5. Reduce your salt intake. While I consider unrefined mineral salt to be an essential part of a healthy diet, while you are acidic, anything that dehydrates you will make the problem worse. So limit your salt intake — even the good kind of salt.
  6. Completely avoid refined sugar and alcohol. Both are extremely acidifying.
  7. Avoid stressful thoughts. Stressful thoughts begin a cascade of unhealthy responses in the body, which depletes you of minerals and creates acidosis. You have been programmed from childhood to respond to stress in a very specific way. Deconstruct your stress responses — what triggers you? When you are triggered, where do you hold tension in your body? How can you release it? You are likely triggered by much smaller circumstances that you realize and since these happen on a daily basis, you keep repeating the acid cycle each day.
  8. Avoid intense exercise. While you are too acidic, anything that dehydrates you will contribute to the problem. Choose gentle forms of exercise and exercise indoors during the heat of summer. 

Tests to ask for

If you are curious if you are too acidic, you can get testing through your doctor to determine this.

  • Anion gap test. This tests for metabolic acidosis and will tell you if you are in fact too acidic. 
  • Electrolyte or mineral panel: magnesium, potassium, sodium, and calcium. Ask for an Intracellular test because blood tests are notoriously incorrect. Minerals help alkalize the body so if you are low in these, it indicates a greater need for dietary minerals or supplements to restore the balance.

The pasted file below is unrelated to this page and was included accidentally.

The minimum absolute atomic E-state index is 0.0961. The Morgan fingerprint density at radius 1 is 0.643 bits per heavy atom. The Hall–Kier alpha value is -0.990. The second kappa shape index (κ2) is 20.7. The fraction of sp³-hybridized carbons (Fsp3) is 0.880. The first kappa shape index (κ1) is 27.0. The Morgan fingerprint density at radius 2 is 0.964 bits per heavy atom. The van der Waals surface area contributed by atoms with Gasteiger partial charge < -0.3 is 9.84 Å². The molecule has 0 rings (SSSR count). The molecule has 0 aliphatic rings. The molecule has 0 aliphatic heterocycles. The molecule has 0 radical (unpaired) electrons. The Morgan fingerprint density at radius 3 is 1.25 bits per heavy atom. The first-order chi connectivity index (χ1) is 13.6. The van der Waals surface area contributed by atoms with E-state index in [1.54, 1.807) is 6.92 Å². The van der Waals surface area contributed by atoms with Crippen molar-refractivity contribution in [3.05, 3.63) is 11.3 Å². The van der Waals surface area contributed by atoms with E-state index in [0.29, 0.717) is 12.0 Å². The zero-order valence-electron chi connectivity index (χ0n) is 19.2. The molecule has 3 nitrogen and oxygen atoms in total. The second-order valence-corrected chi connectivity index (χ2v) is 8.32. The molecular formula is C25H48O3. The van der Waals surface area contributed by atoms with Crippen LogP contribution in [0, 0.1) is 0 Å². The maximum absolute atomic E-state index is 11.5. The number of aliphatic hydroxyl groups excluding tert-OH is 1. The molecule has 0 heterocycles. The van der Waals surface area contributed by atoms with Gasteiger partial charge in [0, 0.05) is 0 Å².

• Urine test for ketoacidosis

Ready to figure out the perfect diet for you? Ready to improve your lab work and daily symptoms? Click here to book a nutrition consultation.

Advertisements

Is an Autoimmune Paleo diet safe?

If you’re dealing with an #autoimmune disease, chances are you have heard of an autoimmune paleo diet, or maybe even tried it. This diet excludes all grains, legumes, nuts, seeds, dairy, eggs, nightshades, and sometimes other foods such as citrus or natural sweeteners.

While many have used this diet successfully, I want to present another way to look at this diet because, unfortunately, I have also seen many people GET sick while eating this way.

If done right, this diet can be healthy and can aide in healing a leaky gut (which we know is at the root of autoimmune conditions) as well as reducing your allergen load (which helps reduce immune stimulation). But there are REAL risks with this diet that you should take into consideration before starting or before you continue with it.

  1. Lack of fat-soluble vitamins A, D, E, and K. These are essential to human health and without them you can end up digging a deeper hole for your health. You must rely on fatty animal foods to get these vitamins and since avocado, olive, coconut, and meat fats primarily the only fats allowed it can be tricky to get enough animal fat. Most people are used to buying lean cuts of meat to begin with. Use lard, tallow, duck fat, or chicken fat in cooking, and non-lean cuts of meat as solutions to this problem.